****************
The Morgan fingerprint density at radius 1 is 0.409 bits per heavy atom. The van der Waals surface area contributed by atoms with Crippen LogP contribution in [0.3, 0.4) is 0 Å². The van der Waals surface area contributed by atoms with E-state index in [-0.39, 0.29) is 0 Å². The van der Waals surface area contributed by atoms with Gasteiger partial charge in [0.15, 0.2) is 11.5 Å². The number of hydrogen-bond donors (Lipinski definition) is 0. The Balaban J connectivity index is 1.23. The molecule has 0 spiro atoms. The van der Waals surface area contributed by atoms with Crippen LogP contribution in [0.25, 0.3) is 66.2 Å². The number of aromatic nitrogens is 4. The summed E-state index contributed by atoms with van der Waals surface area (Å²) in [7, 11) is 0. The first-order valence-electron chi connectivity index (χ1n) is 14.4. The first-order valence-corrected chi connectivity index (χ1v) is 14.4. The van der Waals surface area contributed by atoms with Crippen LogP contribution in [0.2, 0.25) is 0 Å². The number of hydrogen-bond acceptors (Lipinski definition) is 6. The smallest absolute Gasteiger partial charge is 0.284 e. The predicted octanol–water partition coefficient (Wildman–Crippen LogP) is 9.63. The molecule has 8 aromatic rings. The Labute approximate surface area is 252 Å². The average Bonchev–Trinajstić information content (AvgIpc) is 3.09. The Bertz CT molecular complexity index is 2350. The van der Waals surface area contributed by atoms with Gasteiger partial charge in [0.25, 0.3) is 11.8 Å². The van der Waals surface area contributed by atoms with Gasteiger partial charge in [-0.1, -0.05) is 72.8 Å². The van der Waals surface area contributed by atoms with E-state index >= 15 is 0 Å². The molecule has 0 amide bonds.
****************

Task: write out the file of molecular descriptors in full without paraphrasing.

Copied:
The Morgan fingerprint density at radius 1 is 0.409 bits per heavy atom. The van der Waals surface area contributed by atoms with Crippen LogP contribution in [0.3, 0.4) is 0 Å². The van der Waals surface area contributed by atoms with E-state index in [-0.39, 0.29) is 0 Å². The van der Waals surface area contributed by atoms with Gasteiger partial charge in [0.15, 0.2) is 11.5 Å². The number of hydrogen-bond donors (Lipinski definition) is 0. The Balaban J connectivity index is 1.23. The molecule has 0 spiro atoms. The van der Waals surface area contributed by atoms with Crippen LogP contribution in [0.25, 0.3) is 66.2 Å². The number of aromatic nitrogens is 4. The summed E-state index contributed by atoms with van der Waals surface area (Å²) in [7, 11) is 0. The first-order valence-electron chi connectivity index (χ1n) is 14.4. The first-order valence-corrected chi connectivity index (χ1v) is 14.4. The van der Waals surface area contributed by atoms with Crippen LogP contribution in [0.2, 0.25) is 0 Å². The number of hydrogen-bond acceptors (Lipinski definition) is 6. The smallest absolute Gasteiger partial charge is 0.284 e. The predicted octanol–water partition coefficient (Wildman–Crippen LogP) is 9.63. The molecule has 8 aromatic rings. The Labute approximate surface area is 252 Å². The average Bonchev–Trinajstić information content (AvgIpc) is 3.09. The Bertz CT molecular complexity index is 2350. The van der Waals surface area contributed by atoms with Gasteiger partial charge in [0.25, 0.3) is 11.8 Å². The van der Waals surface area contributed by atoms with Gasteiger partial charge in [-0.1, -0.05) is 72.8 Å². The van der Waals surface area contributed by atoms with E-state index >= 15 is 0 Å². The molecule has 0 amide bonds.